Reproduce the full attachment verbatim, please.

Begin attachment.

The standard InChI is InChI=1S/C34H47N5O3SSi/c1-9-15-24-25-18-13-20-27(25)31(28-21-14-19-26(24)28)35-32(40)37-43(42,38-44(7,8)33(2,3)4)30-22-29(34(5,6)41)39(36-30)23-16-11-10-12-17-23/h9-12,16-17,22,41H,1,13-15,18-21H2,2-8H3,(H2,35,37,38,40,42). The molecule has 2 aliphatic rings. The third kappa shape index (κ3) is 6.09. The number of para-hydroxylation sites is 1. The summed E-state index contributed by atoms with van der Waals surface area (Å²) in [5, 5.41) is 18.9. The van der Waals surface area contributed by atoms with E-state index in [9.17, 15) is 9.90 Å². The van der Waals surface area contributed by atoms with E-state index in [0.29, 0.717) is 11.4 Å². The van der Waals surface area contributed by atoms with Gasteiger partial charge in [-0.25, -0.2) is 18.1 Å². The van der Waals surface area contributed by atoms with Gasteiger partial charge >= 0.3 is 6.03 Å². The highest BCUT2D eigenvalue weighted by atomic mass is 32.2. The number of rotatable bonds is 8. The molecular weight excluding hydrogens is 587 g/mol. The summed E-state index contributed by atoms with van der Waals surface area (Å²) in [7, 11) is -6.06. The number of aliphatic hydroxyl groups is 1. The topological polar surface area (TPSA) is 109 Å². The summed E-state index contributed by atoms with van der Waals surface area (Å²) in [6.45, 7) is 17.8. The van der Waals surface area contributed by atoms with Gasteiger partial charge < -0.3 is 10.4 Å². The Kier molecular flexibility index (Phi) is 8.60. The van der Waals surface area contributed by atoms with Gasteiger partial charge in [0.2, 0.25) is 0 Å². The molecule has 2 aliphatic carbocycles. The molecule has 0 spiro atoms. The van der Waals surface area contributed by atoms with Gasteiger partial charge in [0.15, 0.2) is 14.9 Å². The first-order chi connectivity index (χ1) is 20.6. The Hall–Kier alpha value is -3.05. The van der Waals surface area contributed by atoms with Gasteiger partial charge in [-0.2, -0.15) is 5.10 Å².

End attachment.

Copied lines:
The standard InChI is InChI=1S/C34H47N5O3SSi/c1-9-15-24-25-18-13-20-27(25)31(28-21-14-19-26(24)28)35-32(40)37-43(42,38-44(7,8)33(2,3)4)30-22-29(34(5,6)41)39(36-30)23-16-11-10-12-17-23/h9-12,16-17,22,41H,1,13-15,18-21H2,2-8H3,(H2,35,37,38,40,42). The molecule has 2 aliphatic rings. The third kappa shape index (κ3) is 6.09. The number of para-hydroxylation sites is 1. The summed E-state index contributed by atoms with van der Waals surface area (Å²) in [5, 5.41) is 18.9. The van der Waals surface area contributed by atoms with E-state index in [9.17, 15) is 9.90 Å². The van der Waals surface area contributed by atoms with E-state index in [0.29, 0.717) is 11.4 Å². The van der Waals surface area contributed by atoms with Gasteiger partial charge in [-0.25, -0.2) is 18.1 Å². The van der Waals surface area contributed by atoms with Gasteiger partial charge >= 0.3 is 6.03 Å². The highest BCUT2D eigenvalue weighted by atomic mass is 32.2. The number of rotatable bonds is 8. The molecular weight excluding hydrogens is 587 g/mol. The summed E-state index contributed by atoms with van der Waals surface area (Å²) in [7, 11) is -6.06. The number of aliphatic hydroxyl groups is 1. The topological polar surface area (TPSA) is 109 Å². The summed E-state index contributed by atoms with van der Waals surface area (Å²) in [6.45, 7) is 17.8. The van der Waals surface area contributed by atoms with Gasteiger partial charge < -0.3 is 10.4 Å². The Kier molecular flexibility index (Phi) is 8.60. The van der Waals surface area contributed by atoms with Gasteiger partial charge in [0.2, 0.25) is 0 Å². The molecule has 2 aliphatic carbocycles. The molecule has 0 spiro atoms. The van der Waals surface area contributed by atoms with Gasteiger partial charge in [0.15, 0.2) is 14.9 Å². The first-order chi connectivity index (χ1) is 20.6. The Hall–Kier alpha value is -3.05. The van der Waals surface area contributed by atoms with Gasteiger partial charge in [-0.2, -0.15) is 5.10 Å².